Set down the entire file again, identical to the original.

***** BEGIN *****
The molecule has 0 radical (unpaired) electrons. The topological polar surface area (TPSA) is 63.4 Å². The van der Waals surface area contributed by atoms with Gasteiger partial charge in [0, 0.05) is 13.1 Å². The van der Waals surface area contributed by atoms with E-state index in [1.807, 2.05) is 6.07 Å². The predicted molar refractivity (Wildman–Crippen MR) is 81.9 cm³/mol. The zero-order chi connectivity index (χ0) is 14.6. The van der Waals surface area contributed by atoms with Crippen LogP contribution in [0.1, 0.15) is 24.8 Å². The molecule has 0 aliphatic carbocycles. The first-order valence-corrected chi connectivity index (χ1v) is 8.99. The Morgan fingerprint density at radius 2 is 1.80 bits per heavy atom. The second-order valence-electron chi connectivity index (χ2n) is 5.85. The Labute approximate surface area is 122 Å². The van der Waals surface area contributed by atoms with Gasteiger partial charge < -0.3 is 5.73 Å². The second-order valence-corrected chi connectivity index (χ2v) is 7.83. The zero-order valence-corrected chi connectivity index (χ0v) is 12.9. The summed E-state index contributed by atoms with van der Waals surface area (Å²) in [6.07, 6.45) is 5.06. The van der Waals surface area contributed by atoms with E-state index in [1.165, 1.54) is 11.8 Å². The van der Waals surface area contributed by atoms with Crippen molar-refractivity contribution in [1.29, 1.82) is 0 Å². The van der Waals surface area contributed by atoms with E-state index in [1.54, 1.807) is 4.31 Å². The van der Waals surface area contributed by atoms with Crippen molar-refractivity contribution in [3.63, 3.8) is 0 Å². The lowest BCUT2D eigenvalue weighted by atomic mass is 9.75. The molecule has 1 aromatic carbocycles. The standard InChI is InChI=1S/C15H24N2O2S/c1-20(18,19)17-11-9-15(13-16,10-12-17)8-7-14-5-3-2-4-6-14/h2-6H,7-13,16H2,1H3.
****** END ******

The molecule has 0 radical (unpaired) electrons. The topological polar surface area (TPSA) is 63.4 Å². The van der Waals surface area contributed by atoms with Gasteiger partial charge in [0, 0.05) is 13.1 Å². The van der Waals surface area contributed by atoms with E-state index in [1.807, 2.05) is 6.07 Å². The predicted molar refractivity (Wildman–Crippen MR) is 81.9 cm³/mol. The zero-order chi connectivity index (χ0) is 14.6. The van der Waals surface area contributed by atoms with Crippen LogP contribution in [0.1, 0.15) is 24.8 Å². The molecule has 0 aliphatic carbocycles. The first-order valence-corrected chi connectivity index (χ1v) is 8.99. The Morgan fingerprint density at radius 2 is 1.80 bits per heavy atom. The second-order valence-electron chi connectivity index (χ2n) is 5.85. The Labute approximate surface area is 122 Å². The van der Waals surface area contributed by atoms with Gasteiger partial charge < -0.3 is 5.73 Å². The second-order valence-corrected chi connectivity index (χ2v) is 7.83. The zero-order valence-corrected chi connectivity index (χ0v) is 12.9. The summed E-state index contributed by atoms with van der Waals surface area (Å²) in [6.07, 6.45) is 5.06. The van der Waals surface area contributed by atoms with E-state index in [1.165, 1.54) is 11.8 Å². The van der Waals surface area contributed by atoms with Crippen molar-refractivity contribution in [1.29, 1.82) is 0 Å². The van der Waals surface area contributed by atoms with E-state index in [1.54, 1.807) is 4.31 Å². The van der Waals surface area contributed by atoms with Crippen molar-refractivity contribution in [3.63, 3.8) is 0 Å². The lowest BCUT2D eigenvalue weighted by atomic mass is 9.75. The molecule has 1 aromatic carbocycles. The standard InChI is InChI=1S/C15H24N2O2S/c1-20(18,19)17-11-9-15(13-16,10-12-17)8-7-14-5-3-2-4-6-14/h2-6H,7-13,16H2,1H3.